These FTSE 100 shares offer dividend yields far above the index’s sub-4% average. I’ll be looking to add them to my UK shares portfolio when I next have spare cash to invest.
Demand for financial services can sink when consumers have less to spend. So Aviva (LSE:AV.) faces huge uncertainty as high inflation drags on and the UK economy cools.
Yet City analysts still expect the company to deliver massive dividends over the short term. The full-year payout is tipped to grow to 34.36p per share in 2024, resulting in a large 8.9% dividend yield.
These bright forecasts are due to the life insurance giant’s exceptional ability to generate cash. Aviva’s Solvency II own funds generation (OFG) leapt 26% in the six months to June, to £648m. Aviva now expects to beat its OFG target of £1.5bn per year by 2024.
A flurry of overseas asset sales — a drive designed to refocus its attention and resources on its core UK, Irish and Scandinavian markets — has put the company on a sound financial footing. Its Solvency II shareholder cover ratio stood above 200% at the end of the first half.
The company has just announced more divestments to give its balance sheet another big cash injection too. On Wednesday, it announced the sale of its 25.9% stake in Singapore Life Holdings and two debt instruments for a cool £800m.
Aviva raised the interim dividend 8% this year, and also completed a £300m share buyback in the first half. I expect it continue returning boatloads of cash to its investors over the short term.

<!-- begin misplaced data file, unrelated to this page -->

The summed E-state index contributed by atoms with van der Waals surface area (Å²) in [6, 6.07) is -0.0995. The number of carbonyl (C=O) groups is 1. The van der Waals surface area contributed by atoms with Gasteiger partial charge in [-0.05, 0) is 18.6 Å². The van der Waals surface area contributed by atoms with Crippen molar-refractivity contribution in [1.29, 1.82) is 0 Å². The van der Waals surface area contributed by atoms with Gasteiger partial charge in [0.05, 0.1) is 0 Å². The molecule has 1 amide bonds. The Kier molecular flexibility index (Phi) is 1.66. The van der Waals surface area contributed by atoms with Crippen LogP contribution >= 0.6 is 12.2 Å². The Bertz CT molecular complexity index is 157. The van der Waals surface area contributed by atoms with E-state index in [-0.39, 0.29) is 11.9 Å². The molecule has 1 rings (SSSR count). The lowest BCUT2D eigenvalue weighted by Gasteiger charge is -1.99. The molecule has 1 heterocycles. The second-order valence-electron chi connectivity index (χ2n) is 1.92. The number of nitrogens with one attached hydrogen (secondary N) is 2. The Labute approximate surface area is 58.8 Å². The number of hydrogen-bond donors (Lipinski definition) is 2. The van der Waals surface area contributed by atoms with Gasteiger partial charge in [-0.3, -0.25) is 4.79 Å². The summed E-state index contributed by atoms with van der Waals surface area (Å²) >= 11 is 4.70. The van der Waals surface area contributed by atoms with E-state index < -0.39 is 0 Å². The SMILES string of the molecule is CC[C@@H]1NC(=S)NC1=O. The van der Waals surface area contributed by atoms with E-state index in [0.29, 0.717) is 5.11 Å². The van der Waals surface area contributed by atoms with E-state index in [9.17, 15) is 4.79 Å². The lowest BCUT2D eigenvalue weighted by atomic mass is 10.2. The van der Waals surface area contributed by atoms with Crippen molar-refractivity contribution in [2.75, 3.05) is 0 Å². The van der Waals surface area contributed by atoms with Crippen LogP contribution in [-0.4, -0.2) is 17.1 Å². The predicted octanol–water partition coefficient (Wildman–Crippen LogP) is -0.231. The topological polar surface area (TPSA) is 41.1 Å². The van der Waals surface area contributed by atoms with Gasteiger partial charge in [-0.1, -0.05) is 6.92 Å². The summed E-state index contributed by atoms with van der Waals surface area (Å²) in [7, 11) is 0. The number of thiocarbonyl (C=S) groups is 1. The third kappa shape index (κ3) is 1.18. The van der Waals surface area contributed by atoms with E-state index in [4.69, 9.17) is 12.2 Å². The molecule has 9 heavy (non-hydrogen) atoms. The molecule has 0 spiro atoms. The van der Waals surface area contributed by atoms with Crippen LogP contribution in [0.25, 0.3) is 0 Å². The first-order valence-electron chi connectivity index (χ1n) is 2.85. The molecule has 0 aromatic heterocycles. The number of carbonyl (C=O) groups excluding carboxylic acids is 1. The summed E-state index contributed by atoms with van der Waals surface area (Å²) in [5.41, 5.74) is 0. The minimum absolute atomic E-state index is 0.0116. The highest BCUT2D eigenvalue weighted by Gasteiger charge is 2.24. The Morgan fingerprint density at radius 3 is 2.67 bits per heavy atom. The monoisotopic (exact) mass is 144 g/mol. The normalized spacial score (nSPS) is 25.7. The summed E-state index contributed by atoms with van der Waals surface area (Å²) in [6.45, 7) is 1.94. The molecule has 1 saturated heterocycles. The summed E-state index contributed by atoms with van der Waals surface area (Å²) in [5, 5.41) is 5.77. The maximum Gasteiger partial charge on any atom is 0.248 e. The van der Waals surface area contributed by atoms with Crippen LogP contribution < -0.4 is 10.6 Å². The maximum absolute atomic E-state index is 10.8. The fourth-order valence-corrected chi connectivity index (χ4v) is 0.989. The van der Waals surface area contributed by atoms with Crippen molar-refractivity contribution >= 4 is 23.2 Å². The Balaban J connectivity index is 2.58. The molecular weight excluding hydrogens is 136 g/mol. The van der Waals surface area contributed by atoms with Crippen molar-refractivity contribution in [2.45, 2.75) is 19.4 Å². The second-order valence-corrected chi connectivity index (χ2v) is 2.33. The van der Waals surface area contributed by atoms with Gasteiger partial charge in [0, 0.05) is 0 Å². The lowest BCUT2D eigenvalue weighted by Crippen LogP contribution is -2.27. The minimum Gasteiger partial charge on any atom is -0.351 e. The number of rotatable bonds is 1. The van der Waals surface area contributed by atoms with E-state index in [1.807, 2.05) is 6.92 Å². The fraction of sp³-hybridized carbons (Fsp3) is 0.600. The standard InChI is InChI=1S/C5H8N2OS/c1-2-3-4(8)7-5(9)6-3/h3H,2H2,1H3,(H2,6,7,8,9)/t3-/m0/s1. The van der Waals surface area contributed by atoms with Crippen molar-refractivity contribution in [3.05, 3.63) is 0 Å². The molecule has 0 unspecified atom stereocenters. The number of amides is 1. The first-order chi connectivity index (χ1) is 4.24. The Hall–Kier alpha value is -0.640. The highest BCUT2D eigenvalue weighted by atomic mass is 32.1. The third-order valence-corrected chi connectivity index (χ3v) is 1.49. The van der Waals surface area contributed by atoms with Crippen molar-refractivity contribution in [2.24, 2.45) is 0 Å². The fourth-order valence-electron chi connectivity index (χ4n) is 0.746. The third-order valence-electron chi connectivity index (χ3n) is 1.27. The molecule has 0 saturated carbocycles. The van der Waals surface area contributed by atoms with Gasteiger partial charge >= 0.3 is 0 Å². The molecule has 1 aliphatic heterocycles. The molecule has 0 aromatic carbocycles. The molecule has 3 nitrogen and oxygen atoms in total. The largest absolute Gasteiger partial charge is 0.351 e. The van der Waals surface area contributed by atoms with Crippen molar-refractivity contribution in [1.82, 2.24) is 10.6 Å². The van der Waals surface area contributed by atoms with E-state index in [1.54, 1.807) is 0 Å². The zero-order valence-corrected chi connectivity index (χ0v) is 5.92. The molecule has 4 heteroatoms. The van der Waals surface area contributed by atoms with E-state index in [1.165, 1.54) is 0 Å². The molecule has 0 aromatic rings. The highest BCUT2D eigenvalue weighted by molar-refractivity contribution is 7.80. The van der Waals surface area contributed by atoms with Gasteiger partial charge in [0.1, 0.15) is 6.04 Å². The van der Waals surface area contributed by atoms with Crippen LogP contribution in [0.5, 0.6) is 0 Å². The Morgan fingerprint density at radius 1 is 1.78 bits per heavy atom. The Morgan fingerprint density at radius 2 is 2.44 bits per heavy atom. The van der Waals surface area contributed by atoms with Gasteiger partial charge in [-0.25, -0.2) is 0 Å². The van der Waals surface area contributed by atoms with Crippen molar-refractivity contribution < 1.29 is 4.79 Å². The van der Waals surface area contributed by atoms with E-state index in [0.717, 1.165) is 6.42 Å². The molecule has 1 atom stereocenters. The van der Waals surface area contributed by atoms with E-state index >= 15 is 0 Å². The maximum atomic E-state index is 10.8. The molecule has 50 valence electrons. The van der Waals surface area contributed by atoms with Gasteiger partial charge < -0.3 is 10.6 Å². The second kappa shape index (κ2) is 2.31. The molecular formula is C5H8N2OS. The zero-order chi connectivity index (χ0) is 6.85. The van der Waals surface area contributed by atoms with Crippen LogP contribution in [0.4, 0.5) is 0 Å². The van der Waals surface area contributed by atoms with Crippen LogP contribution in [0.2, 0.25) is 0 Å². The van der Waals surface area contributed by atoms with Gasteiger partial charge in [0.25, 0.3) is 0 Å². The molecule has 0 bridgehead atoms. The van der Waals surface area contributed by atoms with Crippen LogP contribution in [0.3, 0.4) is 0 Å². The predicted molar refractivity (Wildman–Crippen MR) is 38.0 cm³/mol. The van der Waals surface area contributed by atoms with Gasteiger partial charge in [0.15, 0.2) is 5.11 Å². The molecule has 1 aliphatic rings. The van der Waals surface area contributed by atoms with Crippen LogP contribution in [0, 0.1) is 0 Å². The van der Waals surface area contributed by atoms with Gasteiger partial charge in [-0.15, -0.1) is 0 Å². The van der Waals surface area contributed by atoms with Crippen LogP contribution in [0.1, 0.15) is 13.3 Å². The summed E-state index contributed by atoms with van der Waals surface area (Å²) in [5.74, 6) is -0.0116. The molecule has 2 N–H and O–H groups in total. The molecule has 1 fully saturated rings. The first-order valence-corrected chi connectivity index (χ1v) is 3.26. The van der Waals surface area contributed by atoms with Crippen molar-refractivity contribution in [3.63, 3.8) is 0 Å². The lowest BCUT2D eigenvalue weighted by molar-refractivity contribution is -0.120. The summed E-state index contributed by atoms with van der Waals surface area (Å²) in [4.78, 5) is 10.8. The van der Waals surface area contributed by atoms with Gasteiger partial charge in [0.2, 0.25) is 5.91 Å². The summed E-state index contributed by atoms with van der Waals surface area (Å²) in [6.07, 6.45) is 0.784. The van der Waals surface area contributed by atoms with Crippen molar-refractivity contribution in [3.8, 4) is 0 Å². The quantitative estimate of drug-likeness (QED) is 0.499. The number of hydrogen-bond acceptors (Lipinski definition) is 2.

I’m also expecting National Grid (LSE:NG.) shares to deliver FTSE 100-beating dividends in 2024. In fact, I think it’s an excellent lifeboat for income investors as the economy splutters.
Its role as guardian of the UK’s transmission network gives it better earnings stability than most other UK shares. Having an efficient and working power grid is one of modern society’s ‘non-negotiables’. So demand for the FTSE 100 firm’s services remains constant even during economic downturns.
What’s more, National Grid operates a market monopoly, protecting profits from competitive threats. The dependable earnings and cash flows the utilities business enjoys gives it the confidence and the means to increase dividends steadily over the long term.
Analysts certainly expect shareholder payouts here to keep climbing over the next 12-18 months. Full-year dividends of 57.75p and 59.22p per share are anticipated for the financial years to March 2024 and 2025 respectively. This creates bumper yields of 5.8% and 6%.
Things aren’t perfect over at National Grid however. One concern I have is the size of the company’s financial liabilities. Net debt — which stood a £41bn as of March — is tipped to rise another £4.5bn this year as the firm invests further in green energy infrastructure.
But City brokers don’t think this will impact dividends in the nearer term, at least. And neither do I. Like Aviva, I think National Grid shares are a great way to make passive income in these uncertain times.